Reagan Library Closure

We're sorry. Due to the coronavirus public health emergency, the Ronald Reagan Presidential Library & Museum will be closed to the public beginning March 14th until further notice. This includes docents, volunteers and interns. We will continue to respond to written reference requests at reagan.library@nara.gov. Please check our website, reaganlibrary.gov or www.archives.gov/coronavirus  for updates on our operating hours and status.

All public events at the Reagan Library facilities are cancelled until further notice. This includes in-person public programs, tours, school group visits, public meetings, external conferences, and facility rentals. Where possible, we will conduct public events and outreach activities online and through virtual meetings. For online education information, please see our educational resources.

Notice to NARA Researchers and FOIA Requestors

Due to the COVID-19 pandemic and pursuant to guidance received from the Office of Management and Budget (OMB), NARA has adjusted its normal operations to balance the need of completing its mission-critical work while also adhering to the recommended social distancing for the safety of our staff.  As a result of this re-prioritization of activities, you may experience a delay in receiving an initial acknowledgment as well as a substantive response to your reference or FOIA request or appeal.  We apologize for this inconvenience and appreciate your understanding and patience.  Read more on how NARA is addressing COVID-19 (coronavirus) https://www.archives.gov/coronavirus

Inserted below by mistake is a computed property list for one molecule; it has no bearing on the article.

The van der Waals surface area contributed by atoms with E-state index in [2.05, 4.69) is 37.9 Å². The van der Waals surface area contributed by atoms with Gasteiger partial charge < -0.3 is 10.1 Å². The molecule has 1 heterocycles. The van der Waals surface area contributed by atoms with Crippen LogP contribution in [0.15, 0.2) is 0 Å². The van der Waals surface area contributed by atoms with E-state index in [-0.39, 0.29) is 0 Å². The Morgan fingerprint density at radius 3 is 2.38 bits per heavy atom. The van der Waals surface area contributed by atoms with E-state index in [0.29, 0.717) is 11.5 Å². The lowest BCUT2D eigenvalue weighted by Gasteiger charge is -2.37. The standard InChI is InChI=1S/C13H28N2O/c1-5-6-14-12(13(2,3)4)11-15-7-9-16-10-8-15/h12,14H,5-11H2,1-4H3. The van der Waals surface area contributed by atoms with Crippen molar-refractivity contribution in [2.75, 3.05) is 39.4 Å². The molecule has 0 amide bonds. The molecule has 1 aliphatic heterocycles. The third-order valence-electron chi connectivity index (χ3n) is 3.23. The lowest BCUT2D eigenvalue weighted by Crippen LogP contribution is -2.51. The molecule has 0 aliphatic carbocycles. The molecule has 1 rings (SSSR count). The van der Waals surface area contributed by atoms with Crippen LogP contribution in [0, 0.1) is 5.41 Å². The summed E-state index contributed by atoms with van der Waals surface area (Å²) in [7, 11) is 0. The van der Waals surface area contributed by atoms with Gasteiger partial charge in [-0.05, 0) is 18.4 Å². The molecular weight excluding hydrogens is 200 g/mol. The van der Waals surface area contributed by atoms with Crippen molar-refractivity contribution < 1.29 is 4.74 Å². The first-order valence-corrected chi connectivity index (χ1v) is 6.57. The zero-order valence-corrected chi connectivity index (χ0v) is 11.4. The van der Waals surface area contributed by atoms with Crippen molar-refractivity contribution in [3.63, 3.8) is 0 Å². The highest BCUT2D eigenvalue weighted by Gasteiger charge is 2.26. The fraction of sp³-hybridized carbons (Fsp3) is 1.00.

RESEARCHERS: Please see a "Letter to Researchers" from the Archivist of the United States for a further update.

 


 

Proclamation 5748 -- Law and Order in the State of Georgia

November 24, 1987

By the President of the United States of America

A Proclamation

I have been informed that certain persons, in unlawful combination and conspiracy, have engaged in the violent criminal seizure and detention of persons and property in the vicinity of Atlanta, Georgia. Their actions have made it impracticable to enforce certain laws of the United States there by the ordinary course of judicial proceedings.

Now, Therefore, I, Ronald Reagan, President of the United States of America, by virtue of the authority vested in me by the Constitution and laws of the United States, including Chapter 15 of Title 10 of the United States Code, do command all persons engaged in such acts of violence to cease and desist therefrom and to disperse and retire peaceably to their abodes forthwith.

In Witness Whereof, I have hereunto set my hand this 24th day of November, in the year of our Lord nineteen hundred and eighty-seven, and of the Independence of the United States of America the two hundred and twelfth.

Ronald Reagan

[Filed with the Office of the Federal Register, 10:51 a.m., December 8, 1987]

Note: The proclamation was released by the Office of the Press Secretary on December 7. An accompanying statement printed in the ``Federal Register'' of December 9 with the proclamation and Executive Order 12616 indicated that they ``were signed by the President because of the possibility that existed on November 24, 1987, that the situation at the Federal prison in Atlanta would deteriorate further and that the use of force to free the hostages would be necessary. That situation never arose, and a negotiated settlement was reached. Therefore, the use of units and members of the Armed Forces of the United States to suppress the violence described in the proclamation and Executive order was never required.''